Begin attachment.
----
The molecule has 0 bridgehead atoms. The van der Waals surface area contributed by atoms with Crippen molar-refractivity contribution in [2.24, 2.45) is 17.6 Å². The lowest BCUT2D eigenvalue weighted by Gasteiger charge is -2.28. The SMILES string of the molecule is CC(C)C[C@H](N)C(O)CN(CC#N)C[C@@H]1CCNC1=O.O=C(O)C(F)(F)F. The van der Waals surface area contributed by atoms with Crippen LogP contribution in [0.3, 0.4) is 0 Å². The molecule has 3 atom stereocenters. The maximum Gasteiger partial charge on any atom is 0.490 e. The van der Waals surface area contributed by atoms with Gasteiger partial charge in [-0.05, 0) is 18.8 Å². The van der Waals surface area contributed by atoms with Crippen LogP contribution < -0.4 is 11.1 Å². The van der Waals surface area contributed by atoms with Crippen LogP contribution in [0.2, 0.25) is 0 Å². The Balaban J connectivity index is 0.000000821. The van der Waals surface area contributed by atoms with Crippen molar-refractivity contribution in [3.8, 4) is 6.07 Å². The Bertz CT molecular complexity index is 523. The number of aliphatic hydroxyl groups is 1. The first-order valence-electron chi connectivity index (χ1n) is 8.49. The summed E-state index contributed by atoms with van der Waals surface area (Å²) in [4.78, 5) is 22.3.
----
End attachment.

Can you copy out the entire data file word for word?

The molecule has 0 bridgehead atoms. The van der Waals surface area contributed by atoms with Crippen molar-refractivity contribution in [2.24, 2.45) is 17.6 Å². The lowest BCUT2D eigenvalue weighted by Gasteiger charge is -2.28. The SMILES string of the molecule is CC(C)C[C@H](N)C(O)CN(CC#N)C[C@@H]1CCNC1=O.O=C(O)C(F)(F)F. The van der Waals surface area contributed by atoms with Crippen LogP contribution in [0.3, 0.4) is 0 Å². The molecule has 3 atom stereocenters. The maximum Gasteiger partial charge on any atom is 0.490 e. The van der Waals surface area contributed by atoms with Gasteiger partial charge in [-0.05, 0) is 18.8 Å². The van der Waals surface area contributed by atoms with Crippen LogP contribution < -0.4 is 11.1 Å². The van der Waals surface area contributed by atoms with Crippen LogP contribution in [0.2, 0.25) is 0 Å². The Balaban J connectivity index is 0.000000821. The van der Waals surface area contributed by atoms with Crippen molar-refractivity contribution in [3.8, 4) is 6.07 Å². The Bertz CT molecular complexity index is 523. The number of aliphatic hydroxyl groups is 1. The first-order valence-electron chi connectivity index (χ1n) is 8.49. The summed E-state index contributed by atoms with van der Waals surface area (Å²) in [4.78, 5) is 22.3.